Spotify had a brief look at cracking down on people taking advantage of its shared ‘family plan’ earlier this week. Like Apple Music, Spotify allows you to have an individual subscription for £9.99/month or a family subscription which costs £14.99/month but lets up to 5 users share the account.
For genuine families this is a much better price, but the system has been taken advantage of by groups of friends or even co-workers banding together and sharing the cost of a subscription.
According to an article on Quartz:
Spotify recently sent an email to some of its “Premium for Family” account users in the US that asked them to confirm their home address through GPS data. The email stated: “If you don’t confirm, you may lose access to the plan.”
GPS location is a somewhat clunky way of determining a ‘family unit. Firstly is hackable – drive by to your friend and account holders address and click verify. If you live miles away you might have more of a problem, but equally, plenty of families have a family member who lives a significant distance away, plenty in entirely different countries.
Apple handles this better with family members having shared access to App Purchases and App install history. Also in a family subscription, account purchases are handled through the main account holders card. There is much less incentive to share Apple services outside the actual family unit in case your friend starts buying movies, or runs goes on a huge Fortnite spending spree!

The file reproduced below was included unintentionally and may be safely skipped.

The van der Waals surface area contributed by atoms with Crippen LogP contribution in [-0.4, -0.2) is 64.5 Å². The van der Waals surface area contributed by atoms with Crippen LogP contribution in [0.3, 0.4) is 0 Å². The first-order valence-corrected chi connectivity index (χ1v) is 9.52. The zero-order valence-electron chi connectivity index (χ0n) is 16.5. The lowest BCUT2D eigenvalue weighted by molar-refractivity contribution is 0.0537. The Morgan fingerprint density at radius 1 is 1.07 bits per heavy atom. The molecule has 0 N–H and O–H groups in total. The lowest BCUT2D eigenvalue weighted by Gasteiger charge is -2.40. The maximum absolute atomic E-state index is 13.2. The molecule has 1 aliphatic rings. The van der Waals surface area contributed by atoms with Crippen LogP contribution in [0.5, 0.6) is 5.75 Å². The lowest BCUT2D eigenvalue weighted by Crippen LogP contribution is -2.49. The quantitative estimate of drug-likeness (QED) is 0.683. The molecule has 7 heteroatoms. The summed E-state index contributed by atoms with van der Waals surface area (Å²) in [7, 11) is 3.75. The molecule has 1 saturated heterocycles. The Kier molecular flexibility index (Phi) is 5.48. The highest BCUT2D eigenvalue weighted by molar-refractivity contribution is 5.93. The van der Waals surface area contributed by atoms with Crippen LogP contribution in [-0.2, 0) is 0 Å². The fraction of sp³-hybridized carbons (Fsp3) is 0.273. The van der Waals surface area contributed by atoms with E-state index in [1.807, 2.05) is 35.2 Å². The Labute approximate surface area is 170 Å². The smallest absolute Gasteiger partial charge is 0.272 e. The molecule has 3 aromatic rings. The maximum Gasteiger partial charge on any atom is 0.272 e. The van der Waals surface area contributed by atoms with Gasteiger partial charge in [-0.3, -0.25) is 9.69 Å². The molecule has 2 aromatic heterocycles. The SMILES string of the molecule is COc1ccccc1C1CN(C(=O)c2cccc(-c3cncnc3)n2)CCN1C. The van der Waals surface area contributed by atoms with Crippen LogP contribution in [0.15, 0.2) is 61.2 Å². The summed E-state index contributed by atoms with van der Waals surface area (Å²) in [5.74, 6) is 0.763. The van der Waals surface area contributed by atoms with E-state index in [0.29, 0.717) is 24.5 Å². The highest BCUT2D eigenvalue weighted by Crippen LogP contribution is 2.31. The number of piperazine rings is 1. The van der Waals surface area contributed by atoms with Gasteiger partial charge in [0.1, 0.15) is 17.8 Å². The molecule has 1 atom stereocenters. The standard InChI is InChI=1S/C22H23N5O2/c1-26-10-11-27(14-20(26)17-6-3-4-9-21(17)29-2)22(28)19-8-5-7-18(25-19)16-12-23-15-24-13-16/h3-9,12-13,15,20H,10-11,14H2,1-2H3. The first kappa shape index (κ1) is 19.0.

In addition to Spotify’s narrow categorization of family, people are concerned about the music-streaming company asking for people’s GPS data to confirm their location, and about the implications this might have for privacy and security. Links in the email take users to a series of pages that state, “Spotify will only use your GPS data to verify your location and nothing else,” as well as an explanation on why the company is requesting such information.
When asked for comment, Spotify emailed the following statement to Quartz:
“Spotify is currently testing improvements to the user experience of Premium for Family with small user groups in select markets. We are always testing new products and experiences at Spotify, but have no further news to share regarding this particular feature test at this time.”
According to Quartz, so far this email had only been sent to family plan subscribers in Germany but depending on feedback it could have been rolled out to a much wider user base.
Spotify has already cancelled
The feedback must have been vocal and negative though, as a newer article from TechCrunch suggests that the plan was only a small scale test, and has already been shelved, with a Spotify Spokesperson saying:
We understand the verification emails were only a small-scale test of a new system, not something Spotify is rolling out to all users. The emails were sent out in only four of Spotify’s markets, including the U.S.
And the test only ran for a short time before Spotify shut it down.